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Mean and Variance of Random Walk

  1. Jul 21, 2011 #1
    I'm reading a stat textbook and it says the following:

    Let a discrete-time random walk be defined by Xt = Xt-1 + et, where the et's are i.i.d. normal(0,σ2). Then for t≧1,

    (i) E(Xt) = 0
    (ii) Var(Xt) = t σ2


    However, the textbook doesn't have a lot of justifications for these results and I don't understand why (i) and (ii) are necessarily true here.
    For example, E(Xt) = E(Xt-1 +et) = E(Xt-1) + E(et), but how can you calculate E(Xt-1)?

    Can someone please explain in more detail?
    Thanks a lot!
     
  2. jcsd
  3. Jul 21, 2011 #2

    chiro

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    Hey kingwinner.

    For those results, just use the linear results for expectation and variance. You know that one increment of the random walk has a certain distribution, and you also know that each increment is independent of each other.

    Expectation should be straight forward, but for variance you have to use the result that each increment is independent which makes the covariance term zero.

    With this information you should be able to derive the results. (If you are wondering about the linear results you need, a statistics book should provide them with a proof, but I can give you hints if you need them).
     
  4. Jul 21, 2011 #3
    Thanks for the help! However, my problem is not with the basic linearity results. I understand these.

    Here is my problem...
    E(Xt)
    = E(Xt-1 + et)
    = E(Xt-2 +et-1 + et)
    = E(Xt-3 +et-2 +et-1 + et)
    =...??????

    But I have no idea where to stop. No matter where I stop, I would end up with an E(Xj) for some j, and I don't see any way of calculating E(Xj).

    Thanks!
     
  5. Jul 21, 2011 #4

    chiro

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    You fix the number of increments to be a constant, and then derive the results using this fact.

    From this you will have a finite number of "e" terms and you use that to get your identities.

    Just to let you know, there are subjects of study which deal with convergence of sets of "many" random variables, but for this kind of problem, you deal with a finite number of increments to get your results.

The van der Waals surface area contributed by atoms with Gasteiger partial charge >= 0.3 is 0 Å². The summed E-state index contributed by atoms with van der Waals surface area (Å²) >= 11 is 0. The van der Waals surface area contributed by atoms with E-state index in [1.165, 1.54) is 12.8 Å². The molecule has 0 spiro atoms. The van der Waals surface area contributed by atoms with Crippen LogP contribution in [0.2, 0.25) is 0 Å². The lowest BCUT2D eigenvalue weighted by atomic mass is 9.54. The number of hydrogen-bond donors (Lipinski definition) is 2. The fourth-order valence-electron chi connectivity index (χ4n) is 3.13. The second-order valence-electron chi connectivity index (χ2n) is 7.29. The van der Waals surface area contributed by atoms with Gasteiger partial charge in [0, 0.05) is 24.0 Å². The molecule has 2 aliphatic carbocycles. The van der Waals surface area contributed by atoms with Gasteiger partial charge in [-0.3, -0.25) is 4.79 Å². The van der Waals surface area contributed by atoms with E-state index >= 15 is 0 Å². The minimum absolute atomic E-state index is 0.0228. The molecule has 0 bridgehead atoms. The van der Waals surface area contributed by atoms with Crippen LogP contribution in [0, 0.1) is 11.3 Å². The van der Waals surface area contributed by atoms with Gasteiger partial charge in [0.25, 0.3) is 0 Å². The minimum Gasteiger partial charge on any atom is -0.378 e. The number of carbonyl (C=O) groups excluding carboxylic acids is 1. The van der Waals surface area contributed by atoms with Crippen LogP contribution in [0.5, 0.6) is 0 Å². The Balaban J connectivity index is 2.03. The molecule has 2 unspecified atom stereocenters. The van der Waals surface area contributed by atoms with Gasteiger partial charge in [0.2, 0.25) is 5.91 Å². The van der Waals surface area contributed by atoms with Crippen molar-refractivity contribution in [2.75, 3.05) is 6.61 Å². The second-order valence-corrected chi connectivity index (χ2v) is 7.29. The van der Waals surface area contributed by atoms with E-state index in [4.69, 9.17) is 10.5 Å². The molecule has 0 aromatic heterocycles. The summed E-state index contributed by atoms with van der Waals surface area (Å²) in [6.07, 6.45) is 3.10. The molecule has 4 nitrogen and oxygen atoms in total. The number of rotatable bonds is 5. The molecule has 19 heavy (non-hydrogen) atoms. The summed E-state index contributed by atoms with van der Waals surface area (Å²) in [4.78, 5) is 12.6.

Last edited: Jul 21, 2011
  6. Jul 21, 2011 #5
    Are you familiar with the idea of http://en.wikipedia.org/wiki/Mathematical_induction" [Broken]? You could use this if you want a formal proof. The idea is simple. If you want to prove that some statement is true for all the positive integers, you prove two things:

    (1) It's true for 1.
    (2) If it's true for n, then it's also true for n+1.

    Once you've shown these two things, you've shown it's true for all positive integers.

    So, in your case, show that (1) E(X1) = 0, and (2) If E(Xt) = 0, then E(Xt+1) = 0.
     
    Last edited by a moderator: May 5, 2017
  7. Jul 21, 2011 #6
    OK, but the problem is how we can show that E(X1) = 0?? This is where I'm stuck...
     
  8. Jul 21, 2011 #7
    X1 = e1.
     
  9. Jul 21, 2011 #8
    hmm...why? How can we prove this?
     
  10. Jul 21, 2011 #9
    That's part of the definition of the random walk. Apparently, if the quote you gave is complete, that isn't mentioned right there, but it should be somewhere in the book.

    Certainly, if it is NOT defined to be 0 at time zero (or at some time), the inference E(X) = 0 is not justified. Rather, you would have for [itex]t \ge 1[/itex] [itex]\mathbb{E}[X_t]=X_0[/itex].

    EDIT: That wasn't very clear, What I meant is, [itex]\mathbb{E}[X_0]=0[/itex] is part of the definition of the random walk.
     
  11. Jul 21, 2011 #10
    The statement of the theorem itself has no indication about how Xo is defined.

    But in the brief justifications below it says "WLOG, we can ASSUME X0=0 and so Xt=e1+e2+...+et. The results follow."

    So they are assuming X0=0, but why is this WLOG?? If X0=100, or if X0~Normal(mean=100, variance=1000), then the results of the theorem won't be true, right??

    And also, how do we know that X0=0??? Is this always the case?

    Thanks!
     
  12. Jul 21, 2011 #11
    Well, that is completely new to me. I have never seen a definition of the discrete random walk that didn't define it as starting at zero, I see no justification whatever for assuming it if it is not so defined, and, as you say, the conclusion E[X] = 0 is wrong if X_0 is not 0.

    You could justify assuming WLOG that X0=0 if you sought to prove that E[X] = X_0, because you can always define Y_t = X_t - X_0. But I would have to say this is just wrong.
     
  13. Jul 21, 2011 #12

    chiro

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    Hint: What kind of distribution is it and what are the parameters of the distribution?
     
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